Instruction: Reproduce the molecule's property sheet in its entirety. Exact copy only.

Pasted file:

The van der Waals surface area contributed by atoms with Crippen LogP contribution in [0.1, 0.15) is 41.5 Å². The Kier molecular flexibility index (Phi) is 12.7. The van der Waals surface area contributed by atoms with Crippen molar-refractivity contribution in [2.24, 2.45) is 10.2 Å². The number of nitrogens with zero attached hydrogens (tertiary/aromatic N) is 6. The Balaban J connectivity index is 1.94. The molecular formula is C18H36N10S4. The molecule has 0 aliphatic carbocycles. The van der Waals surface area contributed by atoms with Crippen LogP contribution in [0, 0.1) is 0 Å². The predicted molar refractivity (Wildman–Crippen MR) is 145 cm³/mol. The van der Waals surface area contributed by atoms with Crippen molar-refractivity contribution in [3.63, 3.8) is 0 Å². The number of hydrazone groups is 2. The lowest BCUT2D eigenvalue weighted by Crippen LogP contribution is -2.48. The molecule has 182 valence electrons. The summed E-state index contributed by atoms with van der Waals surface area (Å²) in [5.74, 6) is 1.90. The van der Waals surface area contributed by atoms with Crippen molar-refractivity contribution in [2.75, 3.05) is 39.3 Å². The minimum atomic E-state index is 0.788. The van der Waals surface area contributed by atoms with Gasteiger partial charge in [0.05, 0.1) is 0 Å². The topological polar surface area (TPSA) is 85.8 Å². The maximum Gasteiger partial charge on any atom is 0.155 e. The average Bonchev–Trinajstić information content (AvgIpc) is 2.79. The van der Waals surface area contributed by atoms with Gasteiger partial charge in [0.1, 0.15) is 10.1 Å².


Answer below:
The van der Waals surface area contributed by atoms with Crippen LogP contribution in [0.1, 0.15) is 41.5 Å². The Kier molecular flexibility index (Phi) is 12.7. The van der Waals surface area contributed by atoms with Crippen molar-refractivity contribution in [2.24, 2.45) is 10.2 Å². The number of nitrogens with zero attached hydrogens (tertiary/aromatic N) is 6. The Balaban J connectivity index is 1.94. The molecular formula is C18H36N10S4. The molecule has 0 aliphatic carbocycles. The van der Waals surface area contributed by atoms with Crippen LogP contribution in [0, 0.1) is 0 Å². The predicted molar refractivity (Wildman–Crippen MR) is 145 cm³/mol. The van der Waals surface area contributed by atoms with Crippen molar-refractivity contribution in [3.63, 3.8) is 0 Å². The number of hydrazone groups is 2. The lowest BCUT2D eigenvalue weighted by Crippen LogP contribution is -2.48. The molecule has 182 valence electrons. The summed E-state index contributed by atoms with van der Waals surface area (Å²) in [5.74, 6) is 1.90. The van der Waals surface area contributed by atoms with Crippen molar-refractivity contribution in [2.75, 3.05) is 39.3 Å². The minimum atomic E-state index is 0.788. The van der Waals surface area contributed by atoms with Gasteiger partial charge in [0.05, 0.1) is 0 Å². The topological polar surface area (TPSA) is 85.8 Å². The maximum Gasteiger partial charge on any atom is 0.155 e. The average Bonchev–Trinajstić information content (AvgIpc) is 2.79. The van der Waals surface area contributed by atoms with Gasteiger partial charge in [0.1, 0.15) is 10.1 Å².